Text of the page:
Gut 05/2014; · 10.73 Impact Factor
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    ABSTRACT: Two types of neuromodulation are currently practised for the treatment of fecal incontinence (FI): sacral nerve stimulation (SNS) and percutaneous tibial nerve stimulation (PTNS). This study compares these therapies, as no data exist to prospectively assess their relative efficacy and costs. The subjects of this study were two distinct cohorts undergoing SNS (between 2003 and 2008) or PTNS (2008-onwards) for FI. Clinical outcomes assessed at 3 months included incontinence scores and the number of weekly incontinence episodes. The direct medical costs for each procedure were calculated from the audited expenditure of our unit. Thirty-seven patients (94.6 % women) underwent permanent SNS and 146 (87.7 % women) underwent PTNS. The mean pre-treatment incontinence score (±SD) was greater in the SNS cohort (14 ± 4 vs. 12 ± 4) and the mean post-treatment incontinence scores were similar for the two therapies (9 ± 5 vs. 10 ± 4), with a greater effect size evident in the SNS patients. In a 'pseudo case-control' analysis with 37 "matched" patients, the effect of both treatments was similar. The cost of treating a patient for 1 year was £11 374 ($18 223) for permanent SNS vs. £1740 ($2784) for PTNS. Given the lesser cost and invasive nature of PTNS, where both techniques are available, a trial of PTNS could be considered for all patients.
    Surgery Today 05/2014; · 0.96 Impact Factor
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    International Journal of Colorectal Disease 04/2014; · 2.24 Impact Factor
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    ABSTRACT: Background High-resolution anorectal manometry (HRAM) is a relatively new method for collection and interpretation of data relevant to sphincteric function, and for the first time allows a global appreciation of the anorectum as a functional unit. Historically, traditional anal manometry has been plagued by lack of standardization and healthy volunteer data of variable quality. The aims of this study were: (i) to obtain normative data sets for traditional measures of anorectal function using HRAM in healthy subjects and; (ii) to qualitatively describe novel physiological phenomena, which may be of future relevance when this method is applied to patients.Methods115 healthy subjects (96 female) underwent HRAM using a 10 channel, 12F solid-state catheter. Measurements were performed during rest, squeeze, cough, and simulated defecation (push). Data were displayed as color contour plots and analysed using a commercially available manometric system (Solar GI HRM v9.1, Medical Measurement Systems). Associations between age, gender and parity were subsequently explored.Key ResultsHRAM color contour plots provided clear delineation of the high-pressure zone within the anal canal and showed recruitment during maneuvers that altered intra-anal pressures. Automated analysis produced quantitative data, which have been presented on the basis of gender and parity due to the effect of these covariates on some sphincter functions. In line with traditional manometry, some age and gender differences were seen. Males had a greater functional anal canal length and anal pressures during the cough maneuver. Parity in females was associated with reduced squeeze increments.Conclusions & InferencesThe study provides a large healthy volunteer dataset and parameters of traditional measures of anorectal function. A number of novel phenomena are appreciated, the significance of which will require further analysis and comparisons with patient populations.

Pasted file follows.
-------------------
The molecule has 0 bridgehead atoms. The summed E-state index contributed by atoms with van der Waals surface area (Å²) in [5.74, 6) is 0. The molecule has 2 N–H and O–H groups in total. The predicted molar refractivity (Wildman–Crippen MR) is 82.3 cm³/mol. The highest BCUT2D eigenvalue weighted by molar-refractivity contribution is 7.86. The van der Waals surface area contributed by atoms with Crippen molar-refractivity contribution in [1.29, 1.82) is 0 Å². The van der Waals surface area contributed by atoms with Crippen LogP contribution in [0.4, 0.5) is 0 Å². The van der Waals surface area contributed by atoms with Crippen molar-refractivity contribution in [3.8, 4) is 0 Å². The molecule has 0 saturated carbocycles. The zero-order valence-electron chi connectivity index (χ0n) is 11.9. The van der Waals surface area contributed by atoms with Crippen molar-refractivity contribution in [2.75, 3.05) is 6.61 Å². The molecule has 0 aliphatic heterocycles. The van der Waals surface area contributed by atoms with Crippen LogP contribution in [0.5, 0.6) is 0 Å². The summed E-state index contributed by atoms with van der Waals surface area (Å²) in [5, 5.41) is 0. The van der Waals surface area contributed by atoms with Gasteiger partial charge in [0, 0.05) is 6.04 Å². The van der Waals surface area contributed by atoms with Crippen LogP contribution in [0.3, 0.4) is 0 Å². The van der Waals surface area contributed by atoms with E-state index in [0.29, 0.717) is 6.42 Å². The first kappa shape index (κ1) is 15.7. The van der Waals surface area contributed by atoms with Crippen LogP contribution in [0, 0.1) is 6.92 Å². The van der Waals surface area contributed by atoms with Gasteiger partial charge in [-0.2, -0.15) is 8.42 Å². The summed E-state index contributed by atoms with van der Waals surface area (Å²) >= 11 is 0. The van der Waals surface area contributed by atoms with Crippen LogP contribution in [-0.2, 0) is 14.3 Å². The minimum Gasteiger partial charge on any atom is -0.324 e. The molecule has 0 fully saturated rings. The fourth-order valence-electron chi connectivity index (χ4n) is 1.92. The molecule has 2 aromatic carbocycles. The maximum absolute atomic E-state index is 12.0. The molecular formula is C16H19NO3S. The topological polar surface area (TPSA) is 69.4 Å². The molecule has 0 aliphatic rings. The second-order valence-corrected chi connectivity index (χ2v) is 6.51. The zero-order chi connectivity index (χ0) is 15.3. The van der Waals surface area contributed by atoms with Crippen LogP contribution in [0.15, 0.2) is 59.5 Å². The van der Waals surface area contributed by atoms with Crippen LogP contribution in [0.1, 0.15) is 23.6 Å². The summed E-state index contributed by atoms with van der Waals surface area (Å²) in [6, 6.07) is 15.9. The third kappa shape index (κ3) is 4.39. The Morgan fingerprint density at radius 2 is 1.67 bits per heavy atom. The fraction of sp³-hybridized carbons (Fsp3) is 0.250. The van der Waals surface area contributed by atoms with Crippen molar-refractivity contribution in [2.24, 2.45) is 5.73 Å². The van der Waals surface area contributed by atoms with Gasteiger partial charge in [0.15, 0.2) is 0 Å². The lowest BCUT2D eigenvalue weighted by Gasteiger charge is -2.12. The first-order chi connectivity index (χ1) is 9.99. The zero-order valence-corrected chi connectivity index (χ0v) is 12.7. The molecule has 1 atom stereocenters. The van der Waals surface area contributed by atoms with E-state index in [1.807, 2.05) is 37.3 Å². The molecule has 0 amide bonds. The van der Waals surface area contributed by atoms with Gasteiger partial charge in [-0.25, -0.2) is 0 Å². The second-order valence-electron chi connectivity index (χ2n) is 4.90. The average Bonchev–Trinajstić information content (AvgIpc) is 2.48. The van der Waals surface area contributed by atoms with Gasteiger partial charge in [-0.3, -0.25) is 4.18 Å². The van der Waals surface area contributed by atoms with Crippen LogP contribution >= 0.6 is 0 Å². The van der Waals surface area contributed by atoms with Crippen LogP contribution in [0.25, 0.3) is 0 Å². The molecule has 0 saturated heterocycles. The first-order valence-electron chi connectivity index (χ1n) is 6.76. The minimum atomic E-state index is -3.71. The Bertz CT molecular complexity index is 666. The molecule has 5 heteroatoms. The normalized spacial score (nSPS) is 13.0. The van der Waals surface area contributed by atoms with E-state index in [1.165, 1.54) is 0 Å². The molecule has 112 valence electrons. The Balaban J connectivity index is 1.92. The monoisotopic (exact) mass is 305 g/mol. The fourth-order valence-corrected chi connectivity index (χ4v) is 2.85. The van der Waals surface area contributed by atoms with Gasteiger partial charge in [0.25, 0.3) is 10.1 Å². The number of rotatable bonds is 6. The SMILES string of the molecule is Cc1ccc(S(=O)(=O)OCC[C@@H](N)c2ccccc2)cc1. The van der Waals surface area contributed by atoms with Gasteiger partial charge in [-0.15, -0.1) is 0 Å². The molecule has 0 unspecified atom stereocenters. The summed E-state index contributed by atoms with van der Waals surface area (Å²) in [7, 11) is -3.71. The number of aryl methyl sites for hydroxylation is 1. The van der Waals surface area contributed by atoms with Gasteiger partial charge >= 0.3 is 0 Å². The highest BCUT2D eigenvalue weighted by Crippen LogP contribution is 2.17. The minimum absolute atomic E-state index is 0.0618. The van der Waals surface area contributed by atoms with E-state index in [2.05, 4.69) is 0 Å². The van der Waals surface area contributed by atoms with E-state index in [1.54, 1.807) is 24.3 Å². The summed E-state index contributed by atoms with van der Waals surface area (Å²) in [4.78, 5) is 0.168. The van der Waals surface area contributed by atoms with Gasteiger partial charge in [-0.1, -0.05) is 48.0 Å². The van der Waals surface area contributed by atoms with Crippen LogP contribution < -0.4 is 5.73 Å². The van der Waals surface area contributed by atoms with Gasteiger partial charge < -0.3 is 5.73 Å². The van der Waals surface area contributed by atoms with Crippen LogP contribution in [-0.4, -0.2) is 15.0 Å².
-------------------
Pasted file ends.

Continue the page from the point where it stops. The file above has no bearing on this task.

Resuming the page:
Neurogastroenterology and Motility 03/2014; · 2.94 Impact Factor
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    ABSTRACT: Interpretation of evacuation proctography (EP) images is reliant on robust normative data. Previous studies of EP in asymptomatic subjects have been methodologically limited. The aim of this study was to provide parameters of normality for both genders using EP. EP was prospectively performed on 46 healthy volunteers (28 females). Proctograms were independently analysed by two reviewers. All established and some new variables of defaecatory structure and function were assessed objectively: anorectal dimensions, anorectal angle changes, evacuation time, percentage contrast evacuated and incidence of rectal wall morphological 'abnormalities'. Normal ranges were calculated for all main variables. Mean end evacuation time was 88 sec (CI 63-113) in males and 128 sec (98-158) in females; percentage contrast evacuated was 71% (63-80) in males and 65% (58-72) in females. 26 / 28 female subjects (93%) had a rectocoele with a mean depth of 2.5 cm (upper limit 3.9 cm). Recto-rectal intussusception was a finding in 9 subjects (approximately 20% of both genders); however, recto-anal intussusception was not observed. Only rectal diameter differed significantly between genders. Qualitatively, three patterns of evacuation were present. This study defines normal ranges for anorectal dimensions and parameters of emptying as well as the incidence and characteristics of rectal wall 'abnormalities' observed or derived from EP. These ranges can be applied clinically for subsequent disease comparison. This article is protected by copyright. All rights reserved.